Thinking of the nuclear option? No, this is not a reference to a country adopting a nuclear weapons capability, but the more peaceful avenue of choosing an energy source, although the dividing line between both can sometimes appear to become somewhat confused!

Many countries continue to think about adopting nuclear power despite the accident at Fukushima Daiichi. Others, of course, are winding down their nuclear programmes. But what makes a country, particularly one which does not have nuclear at the moment, want to continue? And what do they need to put in place to ensure this can happen in a safe and secure manner? This series of blogs will examine these issues.

It is hard to believe that the accident at the Fukushima Daiichi nuclear power plant in Japan occurred almost five years ago on 11 March 2011. In the aftermath of the disaster, many countries reviewed the safety of their existing nuclear reactors and, where appropriate, upgraded them to make them more resilient against unexpected extreme events, such as flooding, earthquakes, terrorist attacks and aircraft impact. Many countries also took the opportunity to review their nuclear policy and some, notably Germany, Switzerland and Taiwan, decided to phase out nuclear altogether.

Some countries, such as China, Russia, the UK, US and UAE, have continued with their new build programmes. The accident at Fukushima Daiichi also does not seem to have deterred some non-nuclear countries from pursuing the option; these would include Turkey, Jordan and Vietnam, amongst others. These decisions will often be motivated by security of supply, energy diversity and climate change objectives.

Deciding to go down the nuclear route is a major commitment for any country and it takes years of planning to establish an appropriate infrastructure which will enable it to develop the programme in a sustainable way. Once that infrastructure is in place, which may take between 10 and 15 years, the lifecycle for a nuclear facility is upwards of 100 years taking into account its licensing, construction, operation, closure and decommissioning.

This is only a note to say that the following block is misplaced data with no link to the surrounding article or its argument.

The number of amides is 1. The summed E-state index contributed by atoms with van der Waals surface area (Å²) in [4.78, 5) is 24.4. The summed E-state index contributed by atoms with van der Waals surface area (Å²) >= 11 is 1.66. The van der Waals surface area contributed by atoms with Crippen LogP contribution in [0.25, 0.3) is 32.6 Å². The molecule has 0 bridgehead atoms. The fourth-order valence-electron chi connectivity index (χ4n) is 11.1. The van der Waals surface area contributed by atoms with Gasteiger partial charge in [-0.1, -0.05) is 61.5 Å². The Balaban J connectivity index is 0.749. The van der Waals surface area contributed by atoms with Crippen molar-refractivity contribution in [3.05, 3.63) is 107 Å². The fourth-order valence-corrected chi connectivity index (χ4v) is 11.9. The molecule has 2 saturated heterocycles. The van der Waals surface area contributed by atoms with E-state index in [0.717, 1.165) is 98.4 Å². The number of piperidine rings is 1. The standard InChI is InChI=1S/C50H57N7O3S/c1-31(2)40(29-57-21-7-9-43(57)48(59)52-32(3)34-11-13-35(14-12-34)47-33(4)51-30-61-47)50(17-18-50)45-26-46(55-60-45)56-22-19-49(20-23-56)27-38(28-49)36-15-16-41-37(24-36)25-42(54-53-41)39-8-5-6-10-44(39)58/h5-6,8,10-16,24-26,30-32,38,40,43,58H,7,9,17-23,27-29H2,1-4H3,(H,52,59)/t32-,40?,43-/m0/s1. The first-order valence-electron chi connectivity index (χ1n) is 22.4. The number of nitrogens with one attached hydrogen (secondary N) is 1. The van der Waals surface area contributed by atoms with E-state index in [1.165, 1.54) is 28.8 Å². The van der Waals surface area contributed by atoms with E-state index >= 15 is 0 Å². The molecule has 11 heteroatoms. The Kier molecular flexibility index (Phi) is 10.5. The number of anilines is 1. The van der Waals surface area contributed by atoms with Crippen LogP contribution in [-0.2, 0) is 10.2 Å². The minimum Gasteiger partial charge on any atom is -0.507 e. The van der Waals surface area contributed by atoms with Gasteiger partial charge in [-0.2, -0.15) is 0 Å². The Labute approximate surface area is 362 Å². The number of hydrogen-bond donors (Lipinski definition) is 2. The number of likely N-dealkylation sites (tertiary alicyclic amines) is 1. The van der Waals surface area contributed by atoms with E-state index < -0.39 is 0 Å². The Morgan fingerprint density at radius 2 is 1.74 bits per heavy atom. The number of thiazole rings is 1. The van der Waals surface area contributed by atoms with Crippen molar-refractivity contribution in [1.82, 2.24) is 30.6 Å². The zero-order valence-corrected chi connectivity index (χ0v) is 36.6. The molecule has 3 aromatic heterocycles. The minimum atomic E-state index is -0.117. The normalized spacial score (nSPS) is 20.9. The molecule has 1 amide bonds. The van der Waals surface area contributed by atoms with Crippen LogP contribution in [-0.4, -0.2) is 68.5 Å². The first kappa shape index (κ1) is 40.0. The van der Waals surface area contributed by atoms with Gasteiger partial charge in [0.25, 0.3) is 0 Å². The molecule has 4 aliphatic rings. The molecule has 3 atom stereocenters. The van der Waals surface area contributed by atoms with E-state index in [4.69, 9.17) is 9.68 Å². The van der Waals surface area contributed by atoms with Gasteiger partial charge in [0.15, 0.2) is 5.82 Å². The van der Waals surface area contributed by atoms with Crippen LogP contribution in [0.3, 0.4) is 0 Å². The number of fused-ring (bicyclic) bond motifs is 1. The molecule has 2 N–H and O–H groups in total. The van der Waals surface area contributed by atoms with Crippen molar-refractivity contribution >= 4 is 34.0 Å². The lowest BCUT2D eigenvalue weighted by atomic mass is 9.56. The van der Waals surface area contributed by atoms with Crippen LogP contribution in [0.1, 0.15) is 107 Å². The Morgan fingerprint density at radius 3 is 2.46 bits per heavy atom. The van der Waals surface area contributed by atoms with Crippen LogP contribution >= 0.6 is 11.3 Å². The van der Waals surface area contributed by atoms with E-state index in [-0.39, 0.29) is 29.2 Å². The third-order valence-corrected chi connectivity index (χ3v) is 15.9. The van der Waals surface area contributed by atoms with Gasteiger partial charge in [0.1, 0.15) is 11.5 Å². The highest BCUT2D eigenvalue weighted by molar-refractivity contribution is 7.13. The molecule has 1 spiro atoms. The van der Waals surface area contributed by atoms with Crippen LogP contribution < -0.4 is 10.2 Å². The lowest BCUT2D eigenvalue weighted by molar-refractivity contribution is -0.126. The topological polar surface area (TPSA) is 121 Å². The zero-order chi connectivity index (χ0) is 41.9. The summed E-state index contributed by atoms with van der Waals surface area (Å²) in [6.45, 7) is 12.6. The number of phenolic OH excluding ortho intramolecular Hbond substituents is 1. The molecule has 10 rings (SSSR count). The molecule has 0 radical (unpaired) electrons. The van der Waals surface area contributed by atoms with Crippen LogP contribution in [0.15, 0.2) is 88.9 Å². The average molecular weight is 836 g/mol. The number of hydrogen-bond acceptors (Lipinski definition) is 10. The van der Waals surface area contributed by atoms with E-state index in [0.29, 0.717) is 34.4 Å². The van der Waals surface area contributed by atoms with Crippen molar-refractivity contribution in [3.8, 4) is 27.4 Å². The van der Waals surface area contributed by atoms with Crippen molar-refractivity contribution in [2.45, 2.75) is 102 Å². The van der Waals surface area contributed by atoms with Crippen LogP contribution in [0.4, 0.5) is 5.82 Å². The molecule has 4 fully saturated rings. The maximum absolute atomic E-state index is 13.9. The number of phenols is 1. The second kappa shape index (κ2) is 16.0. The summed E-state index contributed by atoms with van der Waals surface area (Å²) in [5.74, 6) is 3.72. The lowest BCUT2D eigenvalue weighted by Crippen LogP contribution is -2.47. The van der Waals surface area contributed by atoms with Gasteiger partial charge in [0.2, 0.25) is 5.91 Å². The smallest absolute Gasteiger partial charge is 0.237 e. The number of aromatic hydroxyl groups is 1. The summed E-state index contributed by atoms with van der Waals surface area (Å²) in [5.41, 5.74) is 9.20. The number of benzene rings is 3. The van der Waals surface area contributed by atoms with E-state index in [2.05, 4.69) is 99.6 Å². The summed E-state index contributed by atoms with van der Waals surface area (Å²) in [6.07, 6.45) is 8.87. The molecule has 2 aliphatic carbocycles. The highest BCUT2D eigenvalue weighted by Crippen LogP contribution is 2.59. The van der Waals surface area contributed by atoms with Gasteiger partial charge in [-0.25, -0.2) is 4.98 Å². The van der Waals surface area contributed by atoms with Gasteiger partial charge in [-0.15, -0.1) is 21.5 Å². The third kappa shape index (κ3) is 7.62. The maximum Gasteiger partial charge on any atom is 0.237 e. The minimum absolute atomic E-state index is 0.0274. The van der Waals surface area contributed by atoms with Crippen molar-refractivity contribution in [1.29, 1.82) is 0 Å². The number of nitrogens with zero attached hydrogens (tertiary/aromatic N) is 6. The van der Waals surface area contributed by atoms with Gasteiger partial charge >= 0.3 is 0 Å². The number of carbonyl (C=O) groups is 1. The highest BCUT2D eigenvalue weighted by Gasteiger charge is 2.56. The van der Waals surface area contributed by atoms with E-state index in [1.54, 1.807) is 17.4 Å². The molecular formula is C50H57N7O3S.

Add to that the waste management aspects, which in themselves add several hundred years for dealing with the low level waste, and potentially thousands of years for the spent fuel and higher activity waste management, and you can see that the decision as to whether to invest in a nuclear power programme is not to be taken lightly.

Over the next few months we will explore the building blocks countries new to Nuclear energy have to put in place. These will include:
 Regulation / legislation and the requirement to develop an independent nuclear regulator.
 Financing for new build – where does the money come from?
 The human resource dimension, where do the (right/trained) people come from?
 Decommissioning planning and financing.
 Stakeholder engagement
 What types of reactor are available to the newcomer country, covering small and medium sized reactors (SMRs) and full scale power stations?
 Physical aspects such as the requirements for an adequate transmission and distribution grid.
 Waste management and disposal
 Fuel leasing and reliable fuel supplies
 Nuclear safety
 Nuclear security
 Nuclear safeguards

Please revisit this site for the first instalment, which will discuss the regulatory aspects.

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  1. Nuclear

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